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Gravity: A Cinematic Visual Dream

October 23, 2013

Gravity movie poster

Gravity is a visual masterpiece that sets a new bar amongst modern day auteurs (Li, Cameron, Boyle, Scorsese). The 3D rivals Hugo, Life of Pi and Avatar. The visuals match 2001 and Sunshine. Alfonso Curan (Children of Men, Harry Potter 3) has proven to be a visual maestro who makes other visual maestros jealous.  All of these auteurs have adapted the impossible (Life of Pi, Trainspotting), Excelled at creating new worlds (Avatar, 28 Days Later) and most importantly directed memorable films.

Gravity won’t draw you in to it’s characters/story but it will drop your jaw with amazing visuals. Everything is beautifully seamless and sequences stretch out to 13 minutes. The amount of care, precision and time needed to create the world of Gravity is mind boggling (many many years). There are several moments that feel like showing off (3D teardrop so detailed you see reflections in it) but they are earned. Cuaron had to wait years for the technology (Great article about that here) and deal with a revolving door of actors (Natalie Portman, Angelina Jolie, Robert Downey Jr.). The finished product was worth the wait because Cuaron has created a meticulous exploration of space survival.

Gravity tells the story of a routine mission gone terribly awry. Cuaron wisely combines the helplessness of space with an inexperienced astronaut on her first mission. The two elements give us an intense exploration of the will to survive. Much like 127 Hours, Jurassic Park, Life of Pi and Terminator we witness good people doing everything they can to survive against great odds.

The A-list performances add credibility to the space chaos but are never flashy. Bullock is saddled with an unnecessary back story that raises the question of how she was allowed in space. Her performance is good but her character is nothing more than two-dimensional. She is so likable and gives everything to the performance (months spent alone in a green screened studio) you wonder why she had to have the troubled history. I understand the cinematic tool of creating an apathetic person and giving them self reliance and a reason to live. However, Sigourney Weaver wasn’t saddled with depression in Alien and her character Ripley became a classic science fiction character.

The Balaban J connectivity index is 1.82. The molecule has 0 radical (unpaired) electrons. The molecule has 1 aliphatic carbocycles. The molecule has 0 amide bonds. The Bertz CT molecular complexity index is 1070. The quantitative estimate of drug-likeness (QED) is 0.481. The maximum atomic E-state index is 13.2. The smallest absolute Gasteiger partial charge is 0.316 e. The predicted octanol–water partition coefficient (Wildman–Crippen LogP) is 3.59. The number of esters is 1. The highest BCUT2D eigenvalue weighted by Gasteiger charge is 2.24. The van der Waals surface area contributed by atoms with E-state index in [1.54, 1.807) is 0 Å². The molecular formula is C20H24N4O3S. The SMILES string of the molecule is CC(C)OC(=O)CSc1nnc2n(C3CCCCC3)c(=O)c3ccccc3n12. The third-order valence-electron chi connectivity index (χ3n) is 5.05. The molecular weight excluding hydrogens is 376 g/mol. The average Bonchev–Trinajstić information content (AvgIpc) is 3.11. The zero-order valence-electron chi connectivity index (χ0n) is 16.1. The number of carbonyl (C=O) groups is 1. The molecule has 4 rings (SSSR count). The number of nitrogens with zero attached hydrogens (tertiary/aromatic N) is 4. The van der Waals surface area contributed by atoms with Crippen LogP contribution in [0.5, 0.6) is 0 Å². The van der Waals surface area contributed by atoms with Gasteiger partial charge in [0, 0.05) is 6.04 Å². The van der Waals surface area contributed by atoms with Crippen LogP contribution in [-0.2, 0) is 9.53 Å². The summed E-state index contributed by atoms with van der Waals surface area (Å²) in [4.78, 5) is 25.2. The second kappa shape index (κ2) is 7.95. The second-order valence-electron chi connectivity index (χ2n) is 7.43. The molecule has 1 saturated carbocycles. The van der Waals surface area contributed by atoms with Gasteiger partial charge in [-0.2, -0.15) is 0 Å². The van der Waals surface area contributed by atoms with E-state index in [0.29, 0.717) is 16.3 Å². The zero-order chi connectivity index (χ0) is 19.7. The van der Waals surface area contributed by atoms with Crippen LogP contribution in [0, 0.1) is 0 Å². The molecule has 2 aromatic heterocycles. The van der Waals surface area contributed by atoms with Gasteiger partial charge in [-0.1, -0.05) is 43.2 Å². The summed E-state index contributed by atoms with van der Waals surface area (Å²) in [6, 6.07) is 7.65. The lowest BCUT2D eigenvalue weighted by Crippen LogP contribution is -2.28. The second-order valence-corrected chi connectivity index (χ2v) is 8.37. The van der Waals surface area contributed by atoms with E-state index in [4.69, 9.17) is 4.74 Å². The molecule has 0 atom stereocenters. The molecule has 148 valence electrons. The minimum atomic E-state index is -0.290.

If you look at the classic trendsetters (2001, Jurassic Park, Terminator 2) there are visuals that withstand the test of time. Twenty years will pass and the movie will not look dated. Cuaron infuses the film with genuine awe which is lacking in today’s cinema. When was the last time your jaw was dropped in the last few years? Imagine 90 minutes of stuff this beautiful. 

gravity photo

Watch Gravity on the biggest screen possible. Immerse yourself in a cinematic treat. Appreciate the years of hard work and see how it influences the great directors. Watch Sunshine.

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